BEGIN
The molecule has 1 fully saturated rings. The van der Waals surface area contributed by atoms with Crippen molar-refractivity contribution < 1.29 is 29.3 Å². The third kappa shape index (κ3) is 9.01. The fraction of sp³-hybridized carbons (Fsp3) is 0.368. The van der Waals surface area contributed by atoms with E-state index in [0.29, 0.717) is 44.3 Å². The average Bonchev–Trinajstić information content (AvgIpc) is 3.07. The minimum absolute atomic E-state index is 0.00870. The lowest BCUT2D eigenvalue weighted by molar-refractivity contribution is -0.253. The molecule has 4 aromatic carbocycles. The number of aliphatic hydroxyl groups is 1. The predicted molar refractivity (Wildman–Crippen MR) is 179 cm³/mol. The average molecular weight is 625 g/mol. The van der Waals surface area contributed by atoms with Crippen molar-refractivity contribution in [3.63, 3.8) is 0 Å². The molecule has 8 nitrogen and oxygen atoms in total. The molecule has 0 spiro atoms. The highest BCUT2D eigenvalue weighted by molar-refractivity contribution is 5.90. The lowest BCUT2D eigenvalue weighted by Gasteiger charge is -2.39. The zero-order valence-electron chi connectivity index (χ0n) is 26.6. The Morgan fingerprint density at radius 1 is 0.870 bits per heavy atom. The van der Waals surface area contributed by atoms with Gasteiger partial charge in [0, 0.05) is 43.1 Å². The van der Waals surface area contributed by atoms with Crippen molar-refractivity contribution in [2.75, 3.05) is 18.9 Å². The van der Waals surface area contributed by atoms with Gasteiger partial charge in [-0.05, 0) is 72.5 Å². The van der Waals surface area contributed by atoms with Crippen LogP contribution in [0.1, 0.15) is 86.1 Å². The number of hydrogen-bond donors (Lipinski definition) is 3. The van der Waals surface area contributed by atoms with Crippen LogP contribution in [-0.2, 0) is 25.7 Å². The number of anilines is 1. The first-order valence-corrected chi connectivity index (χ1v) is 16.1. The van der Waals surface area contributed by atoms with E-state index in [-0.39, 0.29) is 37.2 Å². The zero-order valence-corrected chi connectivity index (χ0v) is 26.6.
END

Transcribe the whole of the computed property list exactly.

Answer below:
The molecule has 1 fully saturated rings. The van der Waals surface area contributed by atoms with Crippen molar-refractivity contribution < 1.29 is 29.3 Å². The third kappa shape index (κ3) is 9.01. The fraction of sp³-hybridized carbons (Fsp3) is 0.368. The van der Waals surface area contributed by atoms with E-state index in [0.29, 0.717) is 44.3 Å². The average Bonchev–Trinajstić information content (AvgIpc) is 3.07. The minimum absolute atomic E-state index is 0.00870. The lowest BCUT2D eigenvalue weighted by molar-refractivity contribution is -0.253. The molecule has 4 aromatic carbocycles. The number of aliphatic hydroxyl groups is 1. The predicted molar refractivity (Wildman–Crippen MR) is 179 cm³/mol. The average molecular weight is 625 g/mol. The van der Waals surface area contributed by atoms with Crippen molar-refractivity contribution in [3.63, 3.8) is 0 Å². The molecule has 8 nitrogen and oxygen atoms in total. The molecule has 0 spiro atoms. The highest BCUT2D eigenvalue weighted by molar-refractivity contribution is 5.90. The lowest BCUT2D eigenvalue weighted by Gasteiger charge is -2.39. The zero-order valence-electron chi connectivity index (χ0n) is 26.6. The Morgan fingerprint density at radius 1 is 0.870 bits per heavy atom. The van der Waals surface area contributed by atoms with Gasteiger partial charge in [0, 0.05) is 43.1 Å². The van der Waals surface area contributed by atoms with Crippen molar-refractivity contribution in [2.75, 3.05) is 18.9 Å². The van der Waals surface area contributed by atoms with Gasteiger partial charge in [-0.05, 0) is 72.5 Å². The van der Waals surface area contributed by atoms with Crippen LogP contribution in [0.1, 0.15) is 86.1 Å². The number of hydrogen-bond donors (Lipinski definition) is 3. The van der Waals surface area contributed by atoms with Crippen LogP contribution in [-0.2, 0) is 25.7 Å². The number of anilines is 1. The first-order valence-corrected chi connectivity index (χ1v) is 16.1. The van der Waals surface area contributed by atoms with E-state index in [-0.39, 0.29) is 37.2 Å². The zero-order valence-corrected chi connectivity index (χ0v) is 26.6.